3x12" Collecrtion Of Hits - Disco , Soul, Dance - "Sophisticated dance music." That's how Patrice Rushen describes the music she and her contemporaries were making in the late '70s when she was signed to Elektra Records. The label was looking to flesh out its new pop/jazz division and Rushen, 23 years old and already a virtuoso jazz pianist and arranger, was ready to add pop to her expanding repertoire of musical styles. She explained her shift from technical jazz to pop in her appearance on Soul Train, saying she saw music's turn toward "getting back to the groove again," with the kind of dance-oriented rhythms and gyrating basslines of '60s funk getting new life at the dawn of the '80s.
Always the prolific composer, Rushen released five albums in her seven years at Elektra. A selection of these recordings have been rereleased on Remind Me: The Classic Elektra Recordings 1978-1984. The compilation features more than 90 minutes of Rushen's most radio-friendly R&B. Like her mentor, Quincy Jones, another multi-instrumentalist who burst into pop from the world of jazz, she used her skills to seek out the best collaborators to bring her compositions to life. With many of her songs calling for a full brass ensemble on top of percussion, backing vocals and the works, many pieces list over a dozen collaborators. Unlike Quincy, she was also the voice and the face of her own songs. It was on Patrice, the first album released by Elektra in 1978, that Rushen introduced her voice. "Music Of The Earth," originally released on Patrice and the first track on Remind Me, is a successful balancing act between Rushen's breezy doo-wopping, an indelibly funky guitar and a brassy melody. Rushen leaned further into pop with her 1979 release, Pizzaz, with catchy hooks and plenty of handclaps on highlights like "Haven't You Heard."
The '80s brought a marked difference in Rushen's sound, aligning with a wave of change for dance music at large. Synthesizers had been used since the '60s, but it was the dance music frenzy of the '80s that saw synths used in every recording studios. "I was looking at different ways to experiment with the sounds on my records. We now had synths readily available, which widened the palette and colours available to us," says Rushen, who often refers to music in chromatic terms. Straight From The Heart, released in 1982, features liberal use of synthesizers, always at the hands of Rushen herself. It's the album that propelled her into the limelight, earning her two Grammy nominations for "Forget Me Nots" and "Number One," both of which appear on this compilation. Despite not being universally loved upon release (neither secured the Grammy, and Village Voice critic Robert Christgau wrote it off with casual misogyny, referring to the work and artist alternatively as "one dancey vamp" and "nouveau ingenue"), this work has aged remarkably well. "Forget Me Nots" was heavily sampled by Will Smith on the theme song for 1997's Men In Black. Having your song hijacked by Smith and a CGI alien might feel like a blow to sophistication, but her repertoire outshines it. The compilation's dance tunes overshadow the slow jams, and these dance tracks—without a shred of irony—still slap.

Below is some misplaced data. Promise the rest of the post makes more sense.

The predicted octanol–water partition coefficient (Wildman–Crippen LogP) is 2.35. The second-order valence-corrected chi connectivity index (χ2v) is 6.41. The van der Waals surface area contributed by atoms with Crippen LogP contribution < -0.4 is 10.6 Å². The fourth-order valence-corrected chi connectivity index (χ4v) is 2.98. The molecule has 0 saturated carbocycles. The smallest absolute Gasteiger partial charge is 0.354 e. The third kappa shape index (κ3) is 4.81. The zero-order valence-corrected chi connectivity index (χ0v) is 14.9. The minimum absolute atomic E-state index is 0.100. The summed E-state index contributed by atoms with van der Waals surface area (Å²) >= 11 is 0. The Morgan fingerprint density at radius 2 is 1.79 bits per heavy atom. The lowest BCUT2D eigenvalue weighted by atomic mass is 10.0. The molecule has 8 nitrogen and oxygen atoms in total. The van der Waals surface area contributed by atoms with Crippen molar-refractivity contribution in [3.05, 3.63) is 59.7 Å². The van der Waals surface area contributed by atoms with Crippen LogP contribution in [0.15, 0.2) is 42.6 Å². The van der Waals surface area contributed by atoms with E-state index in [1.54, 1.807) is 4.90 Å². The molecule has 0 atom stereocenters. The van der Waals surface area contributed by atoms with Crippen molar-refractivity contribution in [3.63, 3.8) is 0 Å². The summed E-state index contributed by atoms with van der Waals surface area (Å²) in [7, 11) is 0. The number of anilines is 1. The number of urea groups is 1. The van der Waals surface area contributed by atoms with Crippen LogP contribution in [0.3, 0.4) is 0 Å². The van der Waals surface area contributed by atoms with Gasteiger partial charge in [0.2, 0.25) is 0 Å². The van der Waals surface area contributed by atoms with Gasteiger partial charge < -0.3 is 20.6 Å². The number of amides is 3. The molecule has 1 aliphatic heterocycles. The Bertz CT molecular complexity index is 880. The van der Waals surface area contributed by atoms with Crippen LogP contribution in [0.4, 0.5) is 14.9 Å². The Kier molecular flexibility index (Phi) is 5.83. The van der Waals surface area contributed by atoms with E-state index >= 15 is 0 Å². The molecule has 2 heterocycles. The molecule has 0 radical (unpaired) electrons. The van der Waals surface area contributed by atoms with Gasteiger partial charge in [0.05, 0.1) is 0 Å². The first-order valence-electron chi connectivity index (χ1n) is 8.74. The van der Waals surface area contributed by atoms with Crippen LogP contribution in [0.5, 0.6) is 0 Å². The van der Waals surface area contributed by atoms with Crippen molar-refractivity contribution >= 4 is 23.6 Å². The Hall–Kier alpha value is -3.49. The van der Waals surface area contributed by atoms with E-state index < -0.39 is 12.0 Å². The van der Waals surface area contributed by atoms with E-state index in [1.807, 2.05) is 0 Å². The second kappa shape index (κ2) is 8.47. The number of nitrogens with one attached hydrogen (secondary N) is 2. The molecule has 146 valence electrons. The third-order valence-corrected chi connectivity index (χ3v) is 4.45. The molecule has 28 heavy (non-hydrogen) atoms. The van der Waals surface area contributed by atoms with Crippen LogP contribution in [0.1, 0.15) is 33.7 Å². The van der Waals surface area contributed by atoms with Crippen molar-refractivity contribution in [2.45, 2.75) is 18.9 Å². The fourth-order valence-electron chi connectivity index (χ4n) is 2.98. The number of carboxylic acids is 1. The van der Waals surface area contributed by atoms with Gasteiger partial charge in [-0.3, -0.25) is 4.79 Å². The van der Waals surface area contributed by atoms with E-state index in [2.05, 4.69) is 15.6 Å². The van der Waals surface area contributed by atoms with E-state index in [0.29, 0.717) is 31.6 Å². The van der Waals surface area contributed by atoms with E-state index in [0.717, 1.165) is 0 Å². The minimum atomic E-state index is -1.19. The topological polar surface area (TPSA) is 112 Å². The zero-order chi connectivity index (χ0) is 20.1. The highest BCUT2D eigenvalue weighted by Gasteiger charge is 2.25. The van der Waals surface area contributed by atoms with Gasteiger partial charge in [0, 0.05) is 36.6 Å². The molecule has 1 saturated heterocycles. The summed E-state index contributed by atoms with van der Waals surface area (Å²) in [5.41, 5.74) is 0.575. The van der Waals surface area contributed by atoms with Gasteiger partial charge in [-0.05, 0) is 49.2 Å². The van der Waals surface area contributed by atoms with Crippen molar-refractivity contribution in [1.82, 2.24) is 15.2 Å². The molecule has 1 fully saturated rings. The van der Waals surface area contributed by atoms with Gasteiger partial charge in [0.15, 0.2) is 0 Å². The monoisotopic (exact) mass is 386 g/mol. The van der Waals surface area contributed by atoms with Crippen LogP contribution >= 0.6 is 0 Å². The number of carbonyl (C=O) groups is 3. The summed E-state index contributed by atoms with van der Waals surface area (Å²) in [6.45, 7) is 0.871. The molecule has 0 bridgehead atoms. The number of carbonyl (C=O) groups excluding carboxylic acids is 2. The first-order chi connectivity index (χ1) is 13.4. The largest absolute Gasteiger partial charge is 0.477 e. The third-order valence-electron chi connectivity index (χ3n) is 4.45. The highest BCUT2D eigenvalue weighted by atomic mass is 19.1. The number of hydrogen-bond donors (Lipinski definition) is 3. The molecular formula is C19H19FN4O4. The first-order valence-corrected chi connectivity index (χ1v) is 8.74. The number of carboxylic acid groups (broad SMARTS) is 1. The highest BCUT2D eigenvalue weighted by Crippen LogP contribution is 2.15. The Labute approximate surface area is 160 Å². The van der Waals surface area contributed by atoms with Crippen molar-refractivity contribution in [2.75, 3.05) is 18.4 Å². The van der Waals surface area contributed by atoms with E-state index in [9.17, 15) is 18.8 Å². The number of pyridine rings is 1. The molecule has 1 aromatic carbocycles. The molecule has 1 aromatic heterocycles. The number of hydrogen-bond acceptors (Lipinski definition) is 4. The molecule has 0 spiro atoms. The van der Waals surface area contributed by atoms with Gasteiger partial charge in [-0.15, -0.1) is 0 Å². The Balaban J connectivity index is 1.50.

Some fans insist Rushen would have reached Prince levels of fame had she continued making pop albums (she knew Prince personally, but the comparison also refers to their respective positions as musical auteurs). She notes that "it is very gratifying to have a hit, but much more gratifying when that song is based upon true feelings and personal satisfaction." After leaving Elektra in 1984, Rushen stepped away from the Billboard 100 spotlight, going back to jazz and beginning a university teaching career that continues to this day. But Rushen's pop culture reach extends further than her time at Elektra, as well as beyond Men In Black. "Remind Me," which lends its title to this compilation, also off of Straight To The Heart, has been sampled almost 100 ti